HPISD Tackles High Cost of Managing Growth

Regardless of how public sentiment shakes out on Highland Park ISD’s massive bond proposal, everyone can agree on at least two things — it certainly is ambitious, and $358.3 million is a lot of money.

Although a final price tag hasn’t been determined yet, that’s an estimated cost of the unprecedented package that HPISD trustees hope will win voter approval in November, allowing for a complete overhaul of district facilities.

The primary goals are to relieve overcrowding at each campus — including the accommodation of projected future growth for the next 20 years — and to update aging buildings that in some cases have outlived their usefulness.

“We all believe that our children deserve the best facilities,” said trustee Kelly Walker.

So the trustees, in conjunction with the Facilities Advisory Committee — consisting of 22 community volunteers charged with making recommendations to the board — have spent the last several months hashing through various proposals in an effort to reach consensus on what the future of schools in HPISD will look like.

During that time, both sides have consistently expressed the desire to think big, citing low interest rates that offer favorable timing to purchase bonds, so they can avoid patching up problems as the district has done in the past.

Bond referendums have traditionally fared well in HPISD, including a $75.4 million plan that passed in 2008. But the district has never tried anything of this scope, which could add about $1,500 each year to the property tax bill for a $1 million Park Cities home.

For proof that this is new territory, consider the plan just at the elementary level. The bond proposal calls for building a fifth campus — which would be the first new elementary school in HPISD since 1949 — while scraping and rebuilding three others from the ground up.

In May, the district finalized a deal to purchase 4.6 acres from Northway Christian Church for $20 million for the new campus. If the current proposal is passed, the new school would be constructed first, then would likely serve as a relief campus for Bradfield, Hyer, and University Park while each of them is being torn down and reconstructed at their current sites (the order of those rebuilds isn’t known yet).

While that timeline might seem aggressive, “it has become the norm to get an elementary done in 10 to 12 months,” said Jonathan Aldis, a consulting architect at Stantec.

Each of the four new schools would have enough space to comfortably accommodate 770 students, while Armstrong would be renovated at its existing smaller site, and could handle 550 students. That would amount to about $140 million total, including new parking structures at each school.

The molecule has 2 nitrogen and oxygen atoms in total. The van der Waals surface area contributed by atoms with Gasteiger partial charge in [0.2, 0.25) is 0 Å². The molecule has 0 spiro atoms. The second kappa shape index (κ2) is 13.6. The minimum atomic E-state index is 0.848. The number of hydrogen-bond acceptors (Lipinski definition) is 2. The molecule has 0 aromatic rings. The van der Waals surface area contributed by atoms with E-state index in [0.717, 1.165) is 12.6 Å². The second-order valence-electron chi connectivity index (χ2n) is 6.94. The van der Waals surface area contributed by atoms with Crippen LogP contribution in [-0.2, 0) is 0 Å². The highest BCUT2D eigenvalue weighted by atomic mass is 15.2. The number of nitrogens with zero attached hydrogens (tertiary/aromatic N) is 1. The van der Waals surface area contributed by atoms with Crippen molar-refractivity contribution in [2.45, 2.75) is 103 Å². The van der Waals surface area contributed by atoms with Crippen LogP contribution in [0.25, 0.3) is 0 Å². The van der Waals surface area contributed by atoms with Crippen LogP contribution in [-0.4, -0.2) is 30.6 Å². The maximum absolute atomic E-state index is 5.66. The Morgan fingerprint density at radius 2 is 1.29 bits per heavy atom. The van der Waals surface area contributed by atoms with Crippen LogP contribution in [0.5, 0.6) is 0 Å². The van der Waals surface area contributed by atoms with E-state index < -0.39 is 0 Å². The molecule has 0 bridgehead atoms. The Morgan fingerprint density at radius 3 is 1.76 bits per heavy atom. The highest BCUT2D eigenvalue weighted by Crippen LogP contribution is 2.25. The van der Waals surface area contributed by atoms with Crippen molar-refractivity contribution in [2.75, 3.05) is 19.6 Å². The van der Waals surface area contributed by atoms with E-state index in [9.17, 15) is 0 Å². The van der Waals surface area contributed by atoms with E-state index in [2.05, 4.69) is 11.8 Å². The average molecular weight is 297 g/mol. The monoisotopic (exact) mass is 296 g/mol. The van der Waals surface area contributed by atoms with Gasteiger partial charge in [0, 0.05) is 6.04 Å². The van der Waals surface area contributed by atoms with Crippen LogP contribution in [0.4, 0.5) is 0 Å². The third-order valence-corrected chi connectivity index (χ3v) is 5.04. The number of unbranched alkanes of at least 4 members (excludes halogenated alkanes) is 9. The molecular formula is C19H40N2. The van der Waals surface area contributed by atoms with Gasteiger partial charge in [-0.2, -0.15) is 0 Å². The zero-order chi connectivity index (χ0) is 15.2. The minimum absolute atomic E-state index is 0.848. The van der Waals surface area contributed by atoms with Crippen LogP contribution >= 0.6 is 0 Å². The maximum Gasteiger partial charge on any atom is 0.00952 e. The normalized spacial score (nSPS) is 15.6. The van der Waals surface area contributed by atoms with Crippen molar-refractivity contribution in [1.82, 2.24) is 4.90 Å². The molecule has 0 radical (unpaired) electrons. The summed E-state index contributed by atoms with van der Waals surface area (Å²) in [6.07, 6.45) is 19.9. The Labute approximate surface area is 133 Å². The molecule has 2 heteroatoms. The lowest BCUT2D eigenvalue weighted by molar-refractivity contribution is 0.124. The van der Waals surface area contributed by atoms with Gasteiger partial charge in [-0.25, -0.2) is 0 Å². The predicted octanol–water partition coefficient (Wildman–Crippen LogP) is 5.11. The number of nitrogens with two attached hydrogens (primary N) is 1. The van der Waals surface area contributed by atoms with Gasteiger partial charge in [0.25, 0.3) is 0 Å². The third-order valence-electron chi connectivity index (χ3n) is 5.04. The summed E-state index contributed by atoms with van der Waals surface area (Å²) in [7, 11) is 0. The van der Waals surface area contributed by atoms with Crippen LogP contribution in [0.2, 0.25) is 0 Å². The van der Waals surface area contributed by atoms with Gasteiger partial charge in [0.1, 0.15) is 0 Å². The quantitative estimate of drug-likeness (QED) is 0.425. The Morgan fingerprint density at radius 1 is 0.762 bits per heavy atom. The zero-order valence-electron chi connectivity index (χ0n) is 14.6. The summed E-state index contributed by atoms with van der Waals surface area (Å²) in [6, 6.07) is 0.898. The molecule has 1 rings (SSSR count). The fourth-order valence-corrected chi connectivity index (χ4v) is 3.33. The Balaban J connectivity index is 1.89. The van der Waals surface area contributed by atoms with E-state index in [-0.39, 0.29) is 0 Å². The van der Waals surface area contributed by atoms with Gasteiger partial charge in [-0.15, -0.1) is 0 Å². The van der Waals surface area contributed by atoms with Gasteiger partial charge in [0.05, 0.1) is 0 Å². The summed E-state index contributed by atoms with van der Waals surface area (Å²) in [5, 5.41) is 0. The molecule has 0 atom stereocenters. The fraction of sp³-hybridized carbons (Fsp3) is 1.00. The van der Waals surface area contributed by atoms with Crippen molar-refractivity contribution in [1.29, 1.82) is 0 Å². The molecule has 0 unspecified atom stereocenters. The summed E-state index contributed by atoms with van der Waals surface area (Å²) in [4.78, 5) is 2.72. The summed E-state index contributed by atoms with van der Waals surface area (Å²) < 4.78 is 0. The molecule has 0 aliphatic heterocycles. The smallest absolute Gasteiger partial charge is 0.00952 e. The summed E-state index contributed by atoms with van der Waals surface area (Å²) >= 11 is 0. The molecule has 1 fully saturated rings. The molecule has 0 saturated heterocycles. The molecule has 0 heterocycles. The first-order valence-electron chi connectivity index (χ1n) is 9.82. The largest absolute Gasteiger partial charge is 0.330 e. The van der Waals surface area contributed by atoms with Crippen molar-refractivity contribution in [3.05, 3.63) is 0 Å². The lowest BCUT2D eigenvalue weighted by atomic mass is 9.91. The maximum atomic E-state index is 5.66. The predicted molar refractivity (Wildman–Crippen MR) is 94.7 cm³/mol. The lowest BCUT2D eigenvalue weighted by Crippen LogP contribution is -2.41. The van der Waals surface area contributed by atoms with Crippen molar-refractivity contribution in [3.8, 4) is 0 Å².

One of the district’s biggest challenges is trying to expand without the luxury of land availability, and nowhere is that issue greater than at Highland Park High School.

There, the bond plan calls for a multi-story addition for fine arts and other programs on the northwest corner of the school, which currently houses a teacher parking lot. The proposal also aims to fill in the existing natatorium with more classroom space, add an underground parking garage likely beneath the existing softball field, and renovate the school in general. Total cost would be $83 million.

That doesn’t count the $29.9 million for athletics that would include a new multi-sport building at the site of the existing Seay Tennis Center, the relocation of the Seay, and upgrades to Highlander Stadium.

Other pieces to the puzzle remain unsolved, such as where a new natatorium would be located — inside the multi-sport building remains one option — and where HPISD can acquire more land for surface parking around the high school.

So what’s next? It’s the task of the FAC to sell the package to voters this summer, both through online feedback and public forums. Everything needs to be finalized by Aug. 24, which is the deadline for calling a November bond election.

“This is going to be a very large conversation with the community and we need to treat it as such,” said board president Joe Taylor. “We’re all united.”

3 thoughts on “HPISD Tackles High Cost of Managing Growth

  • June 26, 2015 at 7:05 pm

    How about just banning residential leasing in HP? Perhaps it might help relieve some “overcrowding”? Lol
    Cheaper that spending $360mm. Now that, we’re all united on.

    • June 30, 2015 at 12:01 pm

      would love to hear the logic behind this one.

  • July 1, 2015 at 12:23 pm

    Well the logic is not complex. If you want your kid to go to school in the Park Cities and you don’t want to buy a house, you rent and your kid’s in. You can rent the tiniest apartment in the Park Cities and as long as you have a water bill you can enroll. You don’t even have to move in. Been going on for decades so nothing new other than swelling numbers overcrowding the schools in recent years. In some cases the student moves in and the parents live in another city. I guess a lot of people want their kids to go to school in the Park Cities these days.


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